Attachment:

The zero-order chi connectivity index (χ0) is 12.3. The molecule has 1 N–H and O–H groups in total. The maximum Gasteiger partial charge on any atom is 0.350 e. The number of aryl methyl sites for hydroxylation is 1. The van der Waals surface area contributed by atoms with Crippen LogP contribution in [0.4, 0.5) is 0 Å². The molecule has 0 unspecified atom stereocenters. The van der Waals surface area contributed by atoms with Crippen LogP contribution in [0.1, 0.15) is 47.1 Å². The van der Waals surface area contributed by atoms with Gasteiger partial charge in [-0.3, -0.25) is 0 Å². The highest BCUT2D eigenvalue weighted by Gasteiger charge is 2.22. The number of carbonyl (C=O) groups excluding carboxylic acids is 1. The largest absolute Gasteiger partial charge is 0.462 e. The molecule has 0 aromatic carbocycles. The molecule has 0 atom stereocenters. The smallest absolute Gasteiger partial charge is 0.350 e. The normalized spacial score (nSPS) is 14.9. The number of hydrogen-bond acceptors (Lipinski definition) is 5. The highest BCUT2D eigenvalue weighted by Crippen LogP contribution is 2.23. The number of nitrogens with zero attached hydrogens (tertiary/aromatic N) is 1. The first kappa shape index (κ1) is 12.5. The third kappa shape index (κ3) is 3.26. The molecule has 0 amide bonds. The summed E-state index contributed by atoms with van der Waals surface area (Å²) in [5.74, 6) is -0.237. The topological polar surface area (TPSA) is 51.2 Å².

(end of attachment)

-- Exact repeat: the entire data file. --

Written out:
The zero-order chi connectivity index (χ0) is 12.3. The molecule has 1 N–H and O–H groups in total. The maximum Gasteiger partial charge on any atom is 0.350 e. The number of aryl methyl sites for hydroxylation is 1. The van der Waals surface area contributed by atoms with Crippen LogP contribution in [0.4, 0.5) is 0 Å². The molecule has 0 unspecified atom stereocenters. The van der Waals surface area contributed by atoms with Crippen LogP contribution in [0.1, 0.15) is 47.1 Å². The van der Waals surface area contributed by atoms with Gasteiger partial charge in [-0.3, -0.25) is 0 Å². The highest BCUT2D eigenvalue weighted by Gasteiger charge is 2.22. The number of carbonyl (C=O) groups excluding carboxylic acids is 1. The largest absolute Gasteiger partial charge is 0.462 e. The molecule has 0 aromatic carbocycles. The molecule has 0 atom stereocenters. The smallest absolute Gasteiger partial charge is 0.350 e. The normalized spacial score (nSPS) is 14.9. The number of hydrogen-bond acceptors (Lipinski definition) is 5. The highest BCUT2D eigenvalue weighted by Crippen LogP contribution is 2.23. The number of nitrogens with zero attached hydrogens (tertiary/aromatic N) is 1. The first kappa shape index (κ1) is 12.5. The third kappa shape index (κ3) is 3.26. The molecule has 0 amide bonds. The summed E-state index contributed by atoms with van der Waals surface area (Å²) in [5.74, 6) is -0.237. The topological polar surface area (TPSA) is 51.2 Å².